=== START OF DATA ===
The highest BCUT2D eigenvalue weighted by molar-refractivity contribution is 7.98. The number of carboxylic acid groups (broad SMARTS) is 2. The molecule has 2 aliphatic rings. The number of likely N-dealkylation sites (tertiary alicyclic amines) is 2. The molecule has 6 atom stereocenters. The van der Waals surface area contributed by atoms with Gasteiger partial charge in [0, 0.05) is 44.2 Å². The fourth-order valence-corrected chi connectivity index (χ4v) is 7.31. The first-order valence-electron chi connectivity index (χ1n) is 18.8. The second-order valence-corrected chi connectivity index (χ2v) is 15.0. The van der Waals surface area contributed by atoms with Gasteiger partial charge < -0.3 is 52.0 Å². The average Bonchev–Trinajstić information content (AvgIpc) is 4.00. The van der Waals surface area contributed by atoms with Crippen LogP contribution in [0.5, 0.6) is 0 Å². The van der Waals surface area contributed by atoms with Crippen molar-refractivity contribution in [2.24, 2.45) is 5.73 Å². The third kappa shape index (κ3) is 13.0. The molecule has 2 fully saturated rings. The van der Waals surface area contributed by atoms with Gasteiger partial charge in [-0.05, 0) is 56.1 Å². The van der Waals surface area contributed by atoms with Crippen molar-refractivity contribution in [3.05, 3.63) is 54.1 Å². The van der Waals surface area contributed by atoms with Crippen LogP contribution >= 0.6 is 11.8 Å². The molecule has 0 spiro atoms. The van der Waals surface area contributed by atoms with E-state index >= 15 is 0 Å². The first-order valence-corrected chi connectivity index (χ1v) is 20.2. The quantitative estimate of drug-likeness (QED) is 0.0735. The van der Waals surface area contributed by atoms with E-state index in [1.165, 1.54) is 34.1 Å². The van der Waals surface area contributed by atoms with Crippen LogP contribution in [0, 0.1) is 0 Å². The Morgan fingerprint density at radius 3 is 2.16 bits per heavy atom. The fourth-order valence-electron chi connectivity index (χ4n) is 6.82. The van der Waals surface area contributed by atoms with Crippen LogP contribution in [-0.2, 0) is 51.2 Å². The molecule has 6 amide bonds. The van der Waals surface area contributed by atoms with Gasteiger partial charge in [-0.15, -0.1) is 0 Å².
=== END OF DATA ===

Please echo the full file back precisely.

The highest BCUT2D eigenvalue weighted by molar-refractivity contribution is 7.98. The number of carboxylic acid groups (broad SMARTS) is 2. The molecule has 2 aliphatic rings. The number of likely N-dealkylation sites (tertiary alicyclic amines) is 2. The molecule has 6 atom stereocenters. The van der Waals surface area contributed by atoms with Gasteiger partial charge in [0, 0.05) is 44.2 Å². The fourth-order valence-corrected chi connectivity index (χ4v) is 7.31. The first-order valence-electron chi connectivity index (χ1n) is 18.8. The second-order valence-corrected chi connectivity index (χ2v) is 15.0. The van der Waals surface area contributed by atoms with Gasteiger partial charge < -0.3 is 52.0 Å². The average Bonchev–Trinajstić information content (AvgIpc) is 4.00. The van der Waals surface area contributed by atoms with Crippen LogP contribution in [0.5, 0.6) is 0 Å². The van der Waals surface area contributed by atoms with Crippen molar-refractivity contribution in [2.24, 2.45) is 5.73 Å². The third kappa shape index (κ3) is 13.0. The molecule has 2 fully saturated rings. The van der Waals surface area contributed by atoms with Gasteiger partial charge in [-0.05, 0) is 56.1 Å². The van der Waals surface area contributed by atoms with Crippen molar-refractivity contribution in [3.05, 3.63) is 54.1 Å². The van der Waals surface area contributed by atoms with Crippen LogP contribution >= 0.6 is 11.8 Å². The molecule has 0 spiro atoms. The van der Waals surface area contributed by atoms with E-state index >= 15 is 0 Å². The first-order valence-corrected chi connectivity index (χ1v) is 20.2. The quantitative estimate of drug-likeness (QED) is 0.0735. The van der Waals surface area contributed by atoms with E-state index in [1.165, 1.54) is 34.1 Å². The van der Waals surface area contributed by atoms with Crippen LogP contribution in [0, 0.1) is 0 Å². The Morgan fingerprint density at radius 3 is 2.16 bits per heavy atom. The fourth-order valence-electron chi connectivity index (χ4n) is 6.82. The van der Waals surface area contributed by atoms with Crippen LogP contribution in [-0.2, 0) is 51.2 Å². The molecule has 6 amide bonds. The van der Waals surface area contributed by atoms with Gasteiger partial charge in [-0.15, -0.1) is 0 Å².